In a unanimous and long-waited decision, the California Supreme Court today (August 9) adopted the “all-sums-with-stacking” approach to addressing indemnification for continuous injury cases. The decision is The State of California v. Continental Insurance Co., as authored by Justice Ming Chin.
The specific facts of the case addressed the State of California’s ability to obtain insurance coverage for environmental remediation at the Stringfellow Acid Pits waste site. The State operated the waste disposal site from 1956 to 1972, and the various insurers that were parties to the case provided the State with excess commercial liability insurance coverage from 1964 to 1976. Property damage occurred over the course of many years, including those in which the insurers provided coverage.
The Court addressed two issues: (1) when continuous property damage occurs during the periods of several successive liability policies, is each insurer liable for all damage both during and outside its period up to the amount of the insurer’s policy limits? and (2) if so, is the “stacking” of limits permitted?
The Court of Appeal had answered both questions in the affirmative. An earlier Court of Appeal decision, FMC Corp. v. Plaisted & Cos., 61 Cal. App. 4th 1132 (1998), ruled that the State could not stack the policy limits of successive insurance policies, but rather had to pick a single policy year and recover the full amounts of the limits from that period.
In deciding these issues, the Supreme Court relied on an interpretation of the policy language that was found in the insurers' commercial general liabilility policies, as well as rules announced in two of its past decisions, to find first that each insurer who provided coverage to the insured when some property damage occurred would be “on the loss” and its indemnity obligations triggered up to the extent of its policy limits:
"We therefore conclude that the policies at issue obligate the insurers to pay all sums for property damage attributable to the Stringfellow site, up to their policy limits, if applicable, as long as some of the continuous property damage occurred while each policy was “on the loss.” The coverage extends to the entirety of the ensuing damage or injury . . . and best reflects the insurers’ indemnity obligation under the respective policies, the insured’s expectations, and the true character of the damages that flow from a long-tail injury."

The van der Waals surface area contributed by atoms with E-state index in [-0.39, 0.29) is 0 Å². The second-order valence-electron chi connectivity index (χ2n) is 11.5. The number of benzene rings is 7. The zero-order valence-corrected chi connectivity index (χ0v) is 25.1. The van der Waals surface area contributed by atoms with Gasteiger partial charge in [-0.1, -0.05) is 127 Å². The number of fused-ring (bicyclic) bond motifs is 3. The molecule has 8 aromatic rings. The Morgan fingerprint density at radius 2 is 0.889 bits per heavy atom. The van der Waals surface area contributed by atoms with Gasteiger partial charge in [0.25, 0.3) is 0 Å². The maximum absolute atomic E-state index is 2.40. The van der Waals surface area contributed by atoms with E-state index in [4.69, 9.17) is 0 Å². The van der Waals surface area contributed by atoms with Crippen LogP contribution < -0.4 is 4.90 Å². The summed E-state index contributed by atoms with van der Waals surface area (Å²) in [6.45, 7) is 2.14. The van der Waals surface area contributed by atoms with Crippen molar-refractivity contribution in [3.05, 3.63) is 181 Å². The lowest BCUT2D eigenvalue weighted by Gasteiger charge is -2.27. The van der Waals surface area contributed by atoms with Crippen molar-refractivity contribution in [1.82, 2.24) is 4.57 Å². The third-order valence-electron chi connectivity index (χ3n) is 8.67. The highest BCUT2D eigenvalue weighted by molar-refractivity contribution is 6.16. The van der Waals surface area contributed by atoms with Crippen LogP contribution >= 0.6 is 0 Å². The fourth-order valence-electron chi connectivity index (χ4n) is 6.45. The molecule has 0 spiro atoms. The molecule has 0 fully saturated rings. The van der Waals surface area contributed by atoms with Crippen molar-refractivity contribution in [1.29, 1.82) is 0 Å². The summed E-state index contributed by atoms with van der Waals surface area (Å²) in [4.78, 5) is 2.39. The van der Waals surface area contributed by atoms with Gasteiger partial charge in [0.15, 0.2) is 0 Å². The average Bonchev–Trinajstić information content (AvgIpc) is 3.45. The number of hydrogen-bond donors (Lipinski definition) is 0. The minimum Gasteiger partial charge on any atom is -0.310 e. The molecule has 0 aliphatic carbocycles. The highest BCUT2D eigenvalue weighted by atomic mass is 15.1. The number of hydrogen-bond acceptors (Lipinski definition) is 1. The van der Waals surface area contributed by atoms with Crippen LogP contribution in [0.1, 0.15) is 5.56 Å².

The Court explained that it was not writing on a blank slate on this issue and observed that its decision was in line with a “growing number of states [that] have similarly adopted this interpretation of the all sums language.” It rejected a contrary line of cases from other jurisdictions that have adopted a pro rata allocation of the damage.
In terms of allocating that continuous loss among all similarly implicated insurers, the Court found that allowing the insured to “stack” its policies and recover up to the policy limits of all the triggered policies was not only the correct rule based on the policy language but also the equitable result and one that can be achieved “with a comparatively uncomplicated calculation.” In so doing, it expressly disapproved of the FMC Corp. decision. The Court did note, however, that insurers may be able to add “anti-stacking” provisions in their policies to avoid such a result, and indeed such provisions have been used for a number of years.
The Court also accepted for review, but has held pending the decision in Continental, another Court of Appeal case in which the issue of “stacking” was not permitted, Kaiser Cement and Gypsum Corp. v. Insurance Company of the State of Pennsylvania. We commented on that case shortly after it was decided in June 2011. Presumably, now that the Continental decision has been issued, the Kaiser Cement case will be returned to the lower court to issue a decision in line with Continental.